October 18, 2016
Nogal Canyon Road
Bent, New Mexico
The morning clouds streak the sky like a horse’s mane in the wind. I want to ride that horse off into the day and gallop across some broad plain into the endless horizon. If such wishes have always defined my life I see where I have deprived myself of them also. If my daily musings so often reflect my desire for their equal, so they speak to the denial. Certainly there has been some joy in the last few years of my life, adventure and discovery, happiness and companionship, yet far too little of them in the end. I have fallen into the trap of the elusive pursuit of financial freedom in the very name of the same. It is that which holds me here as anything else, even if the dream remains.
So recently I ran down a path along a slough and laughed aloud as I ran. That same hour I lay on the dock over those same waters and basked in the sun, content to savor the stillness. How long has it been since I had done either, or felt such pleasure in the moment? I cannot say, it has been that long……….Can I then put a price on my happiness and serenity? The things which have brought me the most joy in my life have always been priceless, in every sense of the word, and they always will be. They are the wind and the sky, the sun and the moon, and those moments of pure joy when I can only laugh aloud to express them. It has been a long time since I have done so but I am slowly rediscovering that.
I want to feel the sway of my horse’s body as he stretches and runs. I want to sit quietly astride his broad back and watch his ears for his next thought. Riding has always been a meditation of sorts, the horse my mantra and the beauty of nature the serenity. It is that very stillness I require now, above anything and everything else. So I would have it that I could sit on that solitary dock over the quiet waters of the Bosque Redondo and wait for a tug on my fishing line. I would even be satisfied to be perched on a rock on some high point of the Plain with but the rolling grasslands to capture my eye. I should be content.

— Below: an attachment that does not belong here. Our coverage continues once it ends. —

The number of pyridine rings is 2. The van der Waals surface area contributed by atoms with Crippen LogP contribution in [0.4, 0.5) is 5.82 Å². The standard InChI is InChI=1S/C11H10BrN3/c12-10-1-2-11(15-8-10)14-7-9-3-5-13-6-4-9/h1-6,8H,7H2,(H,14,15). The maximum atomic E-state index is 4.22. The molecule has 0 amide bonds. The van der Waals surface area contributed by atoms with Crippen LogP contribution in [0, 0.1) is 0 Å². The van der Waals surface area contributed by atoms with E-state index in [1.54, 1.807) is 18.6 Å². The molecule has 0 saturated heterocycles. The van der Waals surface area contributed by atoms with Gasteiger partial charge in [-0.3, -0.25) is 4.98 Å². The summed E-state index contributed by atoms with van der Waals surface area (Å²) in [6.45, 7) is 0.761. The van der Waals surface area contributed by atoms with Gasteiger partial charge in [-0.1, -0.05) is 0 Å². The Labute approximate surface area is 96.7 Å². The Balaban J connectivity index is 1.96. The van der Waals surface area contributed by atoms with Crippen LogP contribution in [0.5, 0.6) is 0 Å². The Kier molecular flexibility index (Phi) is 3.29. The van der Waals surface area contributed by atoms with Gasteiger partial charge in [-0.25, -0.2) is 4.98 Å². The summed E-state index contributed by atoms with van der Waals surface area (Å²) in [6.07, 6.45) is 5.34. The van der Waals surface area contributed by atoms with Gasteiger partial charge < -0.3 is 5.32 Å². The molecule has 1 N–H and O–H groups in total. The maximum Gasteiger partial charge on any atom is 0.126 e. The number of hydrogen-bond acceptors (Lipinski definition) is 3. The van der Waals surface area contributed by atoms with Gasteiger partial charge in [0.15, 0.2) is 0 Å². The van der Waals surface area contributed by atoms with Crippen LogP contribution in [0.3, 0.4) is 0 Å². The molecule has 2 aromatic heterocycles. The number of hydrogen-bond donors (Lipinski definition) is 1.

If I have centered so much of my attention on my debts, my duties and the welfare of one other who had no regard for his own, so I have redirected my attention. If just yesterday I struggled to even gather my thoughts today the clarity has been restored to me. The clouds at dawn were all it took, and the remembrance of the freedoms I have always treasured. I have the assurance that they are still within my reach. I forget sometimes, a thought which reminds me again of how precious every moment is. I have no way of knowing how long I will remember, or have the chance to embrace the present moment and there is no way of knowing! It makes every moment all that more priceless, doesn’t it!
October 13, 2016
Bent, New Mexico
How Would I
How would I choose to recall this day, when I may well reflect on it a year, or even years from now? I look back often, having chronicled my life in my near daily reflections. I look back not so much to reminisce as to reflect on where I was and which lessons I was learning, and I glean whatever positives I can find from those that I may progress further going forward. Otherwise I ask myself, when I find the darker or sadder thoughts, how can I or how have I improved on that. I am quite certain I have managed to grow and survive because of that practice and I need only reach back a year ago to be assured of it. My faithful followers could also affirm that also, they have shared those reflections with me and I can only hope we have learned together!